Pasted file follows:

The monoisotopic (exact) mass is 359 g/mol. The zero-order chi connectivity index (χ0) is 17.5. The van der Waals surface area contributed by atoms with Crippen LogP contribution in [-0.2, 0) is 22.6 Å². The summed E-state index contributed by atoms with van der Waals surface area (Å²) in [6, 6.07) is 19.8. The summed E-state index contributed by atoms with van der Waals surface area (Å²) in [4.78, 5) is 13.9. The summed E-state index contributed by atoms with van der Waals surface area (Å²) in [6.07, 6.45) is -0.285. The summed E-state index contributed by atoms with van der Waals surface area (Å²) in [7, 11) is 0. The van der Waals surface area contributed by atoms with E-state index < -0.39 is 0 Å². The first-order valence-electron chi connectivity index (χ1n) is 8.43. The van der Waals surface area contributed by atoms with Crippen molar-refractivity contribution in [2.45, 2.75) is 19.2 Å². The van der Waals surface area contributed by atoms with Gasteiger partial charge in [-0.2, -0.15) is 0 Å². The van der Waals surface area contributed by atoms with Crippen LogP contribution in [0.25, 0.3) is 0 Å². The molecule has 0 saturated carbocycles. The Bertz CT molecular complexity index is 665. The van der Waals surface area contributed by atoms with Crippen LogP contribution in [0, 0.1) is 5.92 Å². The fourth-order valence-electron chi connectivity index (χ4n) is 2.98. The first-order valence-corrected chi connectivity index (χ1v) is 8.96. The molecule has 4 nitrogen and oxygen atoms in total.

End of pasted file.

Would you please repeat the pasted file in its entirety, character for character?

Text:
The monoisotopic (exact) mass is 359 g/mol. The zero-order chi connectivity index (χ0) is 17.5. The van der Waals surface area contributed by atoms with Crippen LogP contribution in [-0.2, 0) is 22.6 Å². The summed E-state index contributed by atoms with van der Waals surface area (Å²) in [6, 6.07) is 19.8. The summed E-state index contributed by atoms with van der Waals surface area (Å²) in [4.78, 5) is 13.9. The summed E-state index contributed by atoms with van der Waals surface area (Å²) in [6.07, 6.45) is -0.285. The summed E-state index contributed by atoms with van der Waals surface area (Å²) in [7, 11) is 0. The van der Waals surface area contributed by atoms with E-state index < -0.39 is 0 Å². The first-order valence-electron chi connectivity index (χ1n) is 8.43. The van der Waals surface area contributed by atoms with Crippen molar-refractivity contribution in [2.45, 2.75) is 19.2 Å². The van der Waals surface area contributed by atoms with Gasteiger partial charge in [-0.2, -0.15) is 0 Å². The van der Waals surface area contributed by atoms with Crippen LogP contribution in [0.25, 0.3) is 0 Å². The molecule has 0 saturated carbocycles. The Bertz CT molecular complexity index is 665. The van der Waals surface area contributed by atoms with Crippen LogP contribution in [0, 0.1) is 5.92 Å². The fourth-order valence-electron chi connectivity index (χ4n) is 2.98. The first-order valence-corrected chi connectivity index (χ1v) is 8.96. The molecule has 4 nitrogen and oxygen atoms in total.